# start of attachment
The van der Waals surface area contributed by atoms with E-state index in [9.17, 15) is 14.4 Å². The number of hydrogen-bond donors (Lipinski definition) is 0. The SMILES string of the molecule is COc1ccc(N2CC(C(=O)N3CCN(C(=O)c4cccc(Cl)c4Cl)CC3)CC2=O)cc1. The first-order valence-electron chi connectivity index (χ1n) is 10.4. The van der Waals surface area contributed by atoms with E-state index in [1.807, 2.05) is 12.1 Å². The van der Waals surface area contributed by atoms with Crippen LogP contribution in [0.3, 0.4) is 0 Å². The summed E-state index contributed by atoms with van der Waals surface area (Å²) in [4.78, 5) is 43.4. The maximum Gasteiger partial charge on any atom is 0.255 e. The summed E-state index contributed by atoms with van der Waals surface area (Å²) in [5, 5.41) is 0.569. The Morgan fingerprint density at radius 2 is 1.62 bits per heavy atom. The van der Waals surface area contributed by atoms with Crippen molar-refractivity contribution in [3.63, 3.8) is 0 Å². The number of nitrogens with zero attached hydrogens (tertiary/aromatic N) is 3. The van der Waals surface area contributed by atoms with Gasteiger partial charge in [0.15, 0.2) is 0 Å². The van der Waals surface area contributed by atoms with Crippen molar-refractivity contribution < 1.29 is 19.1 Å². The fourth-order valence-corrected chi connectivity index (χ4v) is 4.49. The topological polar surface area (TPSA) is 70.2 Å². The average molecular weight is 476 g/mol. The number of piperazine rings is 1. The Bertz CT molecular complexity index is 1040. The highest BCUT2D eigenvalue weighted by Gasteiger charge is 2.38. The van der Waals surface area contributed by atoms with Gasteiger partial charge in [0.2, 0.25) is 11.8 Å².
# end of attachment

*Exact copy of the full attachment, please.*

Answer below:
The van der Waals surface area contributed by atoms with E-state index in [9.17, 15) is 14.4 Å². The number of hydrogen-bond donors (Lipinski definition) is 0. The SMILES string of the molecule is COc1ccc(N2CC(C(=O)N3CCN(C(=O)c4cccc(Cl)c4Cl)CC3)CC2=O)cc1. The first-order valence-electron chi connectivity index (χ1n) is 10.4. The van der Waals surface area contributed by atoms with E-state index in [1.807, 2.05) is 12.1 Å². The van der Waals surface area contributed by atoms with Crippen LogP contribution in [0.3, 0.4) is 0 Å². The summed E-state index contributed by atoms with van der Waals surface area (Å²) in [4.78, 5) is 43.4. The maximum Gasteiger partial charge on any atom is 0.255 e. The summed E-state index contributed by atoms with van der Waals surface area (Å²) in [5, 5.41) is 0.569. The Morgan fingerprint density at radius 2 is 1.62 bits per heavy atom. The van der Waals surface area contributed by atoms with Crippen molar-refractivity contribution in [3.63, 3.8) is 0 Å². The number of nitrogens with zero attached hydrogens (tertiary/aromatic N) is 3. The van der Waals surface area contributed by atoms with Gasteiger partial charge in [0.15, 0.2) is 0 Å². The van der Waals surface area contributed by atoms with Crippen molar-refractivity contribution < 1.29 is 19.1 Å². The fourth-order valence-corrected chi connectivity index (χ4v) is 4.49. The topological polar surface area (TPSA) is 70.2 Å². The average molecular weight is 476 g/mol. The number of piperazine rings is 1. The Bertz CT molecular complexity index is 1040. The highest BCUT2D eigenvalue weighted by Gasteiger charge is 2.38. The van der Waals surface area contributed by atoms with Gasteiger partial charge in [0.2, 0.25) is 11.8 Å².